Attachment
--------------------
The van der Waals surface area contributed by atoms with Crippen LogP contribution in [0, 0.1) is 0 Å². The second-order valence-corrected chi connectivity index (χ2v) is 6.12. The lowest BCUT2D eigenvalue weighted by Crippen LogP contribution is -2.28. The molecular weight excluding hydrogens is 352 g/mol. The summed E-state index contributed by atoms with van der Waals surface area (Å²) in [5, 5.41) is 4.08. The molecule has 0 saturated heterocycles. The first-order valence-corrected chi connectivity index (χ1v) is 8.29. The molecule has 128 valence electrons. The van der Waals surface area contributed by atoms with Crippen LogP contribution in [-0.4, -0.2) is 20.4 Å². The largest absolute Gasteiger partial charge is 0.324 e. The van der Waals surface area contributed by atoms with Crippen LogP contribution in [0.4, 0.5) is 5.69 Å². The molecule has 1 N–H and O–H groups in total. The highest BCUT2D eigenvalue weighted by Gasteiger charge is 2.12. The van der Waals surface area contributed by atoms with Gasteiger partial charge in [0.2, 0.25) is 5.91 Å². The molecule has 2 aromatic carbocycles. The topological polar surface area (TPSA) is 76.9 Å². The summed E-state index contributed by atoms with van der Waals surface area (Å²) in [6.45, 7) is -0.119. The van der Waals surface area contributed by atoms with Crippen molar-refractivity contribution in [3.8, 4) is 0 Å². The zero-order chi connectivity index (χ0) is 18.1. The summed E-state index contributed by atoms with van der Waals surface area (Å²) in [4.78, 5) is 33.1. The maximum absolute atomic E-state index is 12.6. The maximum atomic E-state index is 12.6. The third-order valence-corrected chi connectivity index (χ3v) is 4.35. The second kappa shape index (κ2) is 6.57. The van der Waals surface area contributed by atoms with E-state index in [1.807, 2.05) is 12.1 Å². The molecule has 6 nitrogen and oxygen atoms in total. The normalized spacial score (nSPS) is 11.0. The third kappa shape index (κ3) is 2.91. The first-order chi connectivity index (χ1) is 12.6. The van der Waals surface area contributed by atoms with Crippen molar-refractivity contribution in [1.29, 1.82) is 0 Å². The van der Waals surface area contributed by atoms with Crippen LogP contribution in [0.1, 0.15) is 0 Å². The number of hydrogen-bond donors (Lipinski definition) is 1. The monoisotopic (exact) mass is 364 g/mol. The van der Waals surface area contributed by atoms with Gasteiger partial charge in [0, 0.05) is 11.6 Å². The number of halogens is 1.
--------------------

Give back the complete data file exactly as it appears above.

The van der Waals surface area contributed by atoms with Crippen LogP contribution in [0, 0.1) is 0 Å². The second-order valence-corrected chi connectivity index (χ2v) is 6.12. The lowest BCUT2D eigenvalue weighted by Crippen LogP contribution is -2.28. The molecular weight excluding hydrogens is 352 g/mol. The summed E-state index contributed by atoms with van der Waals surface area (Å²) in [5, 5.41) is 4.08. The molecule has 0 saturated heterocycles. The first-order valence-corrected chi connectivity index (χ1v) is 8.29. The molecule has 128 valence electrons. The van der Waals surface area contributed by atoms with Crippen LogP contribution in [-0.4, -0.2) is 20.4 Å². The largest absolute Gasteiger partial charge is 0.324 e. The van der Waals surface area contributed by atoms with Crippen LogP contribution in [0.4, 0.5) is 5.69 Å². The molecule has 1 N–H and O–H groups in total. The highest BCUT2D eigenvalue weighted by Gasteiger charge is 2.12. The van der Waals surface area contributed by atoms with Gasteiger partial charge in [0.2, 0.25) is 5.91 Å². The molecule has 2 aromatic carbocycles. The topological polar surface area (TPSA) is 76.9 Å². The summed E-state index contributed by atoms with van der Waals surface area (Å²) in [6.45, 7) is -0.119. The van der Waals surface area contributed by atoms with Crippen molar-refractivity contribution in [3.8, 4) is 0 Å². The zero-order chi connectivity index (χ0) is 18.1. The summed E-state index contributed by atoms with van der Waals surface area (Å²) in [4.78, 5) is 33.1. The maximum absolute atomic E-state index is 12.6. The maximum atomic E-state index is 12.6. The third-order valence-corrected chi connectivity index (χ3v) is 4.35. The second kappa shape index (κ2) is 6.57. The van der Waals surface area contributed by atoms with E-state index in [1.807, 2.05) is 12.1 Å². The molecule has 6 nitrogen and oxygen atoms in total. The normalized spacial score (nSPS) is 11.0. The third kappa shape index (κ3) is 2.91. The first-order chi connectivity index (χ1) is 12.6. The van der Waals surface area contributed by atoms with Crippen molar-refractivity contribution in [1.29, 1.82) is 0 Å². The van der Waals surface area contributed by atoms with Crippen LogP contribution in [0.1, 0.15) is 0 Å². The number of hydrogen-bond donors (Lipinski definition) is 1. The monoisotopic (exact) mass is 364 g/mol. The van der Waals surface area contributed by atoms with Gasteiger partial charge in [0, 0.05) is 11.6 Å². The number of halogens is 1.